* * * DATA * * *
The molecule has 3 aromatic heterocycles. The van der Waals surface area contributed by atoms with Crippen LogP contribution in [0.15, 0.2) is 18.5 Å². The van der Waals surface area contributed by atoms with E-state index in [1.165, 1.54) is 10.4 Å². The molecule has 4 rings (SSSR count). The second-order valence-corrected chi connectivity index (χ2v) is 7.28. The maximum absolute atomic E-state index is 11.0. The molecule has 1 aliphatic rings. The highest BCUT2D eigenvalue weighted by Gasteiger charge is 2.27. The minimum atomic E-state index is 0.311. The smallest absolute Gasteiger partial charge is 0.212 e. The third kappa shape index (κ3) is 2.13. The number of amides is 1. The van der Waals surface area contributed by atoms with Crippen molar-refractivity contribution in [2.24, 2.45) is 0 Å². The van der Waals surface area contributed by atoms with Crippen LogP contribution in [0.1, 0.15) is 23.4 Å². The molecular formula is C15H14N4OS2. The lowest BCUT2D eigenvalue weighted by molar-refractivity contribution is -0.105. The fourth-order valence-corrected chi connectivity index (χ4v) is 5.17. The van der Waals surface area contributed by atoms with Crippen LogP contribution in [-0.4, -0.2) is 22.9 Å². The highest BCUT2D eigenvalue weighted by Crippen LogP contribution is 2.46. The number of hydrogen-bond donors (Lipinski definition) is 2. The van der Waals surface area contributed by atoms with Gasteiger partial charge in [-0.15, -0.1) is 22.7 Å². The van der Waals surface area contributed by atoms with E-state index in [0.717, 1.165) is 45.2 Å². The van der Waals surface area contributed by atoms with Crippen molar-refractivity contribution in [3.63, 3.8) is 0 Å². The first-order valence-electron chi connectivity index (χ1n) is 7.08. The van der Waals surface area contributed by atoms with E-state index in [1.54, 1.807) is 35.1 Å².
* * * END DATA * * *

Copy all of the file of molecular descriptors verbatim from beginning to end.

The molecule has 3 aromatic heterocycles. The van der Waals surface area contributed by atoms with Crippen LogP contribution in [0.15, 0.2) is 18.5 Å². The van der Waals surface area contributed by atoms with E-state index in [1.165, 1.54) is 10.4 Å². The molecule has 4 rings (SSSR count). The second-order valence-corrected chi connectivity index (χ2v) is 7.28. The maximum absolute atomic E-state index is 11.0. The molecule has 1 aliphatic rings. The highest BCUT2D eigenvalue weighted by Gasteiger charge is 2.27. The minimum atomic E-state index is 0.311. The smallest absolute Gasteiger partial charge is 0.212 e. The third kappa shape index (κ3) is 2.13. The number of amides is 1. The van der Waals surface area contributed by atoms with Crippen molar-refractivity contribution in [2.24, 2.45) is 0 Å². The van der Waals surface area contributed by atoms with Crippen LogP contribution in [0.1, 0.15) is 23.4 Å². The molecular formula is C15H14N4OS2. The lowest BCUT2D eigenvalue weighted by molar-refractivity contribution is -0.105. The fourth-order valence-corrected chi connectivity index (χ4v) is 5.17. The van der Waals surface area contributed by atoms with Crippen LogP contribution in [-0.4, -0.2) is 22.9 Å². The highest BCUT2D eigenvalue weighted by Crippen LogP contribution is 2.46. The number of hydrogen-bond donors (Lipinski definition) is 2. The van der Waals surface area contributed by atoms with Gasteiger partial charge in [-0.15, -0.1) is 22.7 Å². The van der Waals surface area contributed by atoms with E-state index in [0.717, 1.165) is 45.2 Å². The van der Waals surface area contributed by atoms with Crippen molar-refractivity contribution in [3.63, 3.8) is 0 Å². The first-order valence-electron chi connectivity index (χ1n) is 7.08. The van der Waals surface area contributed by atoms with E-state index in [1.54, 1.807) is 35.1 Å².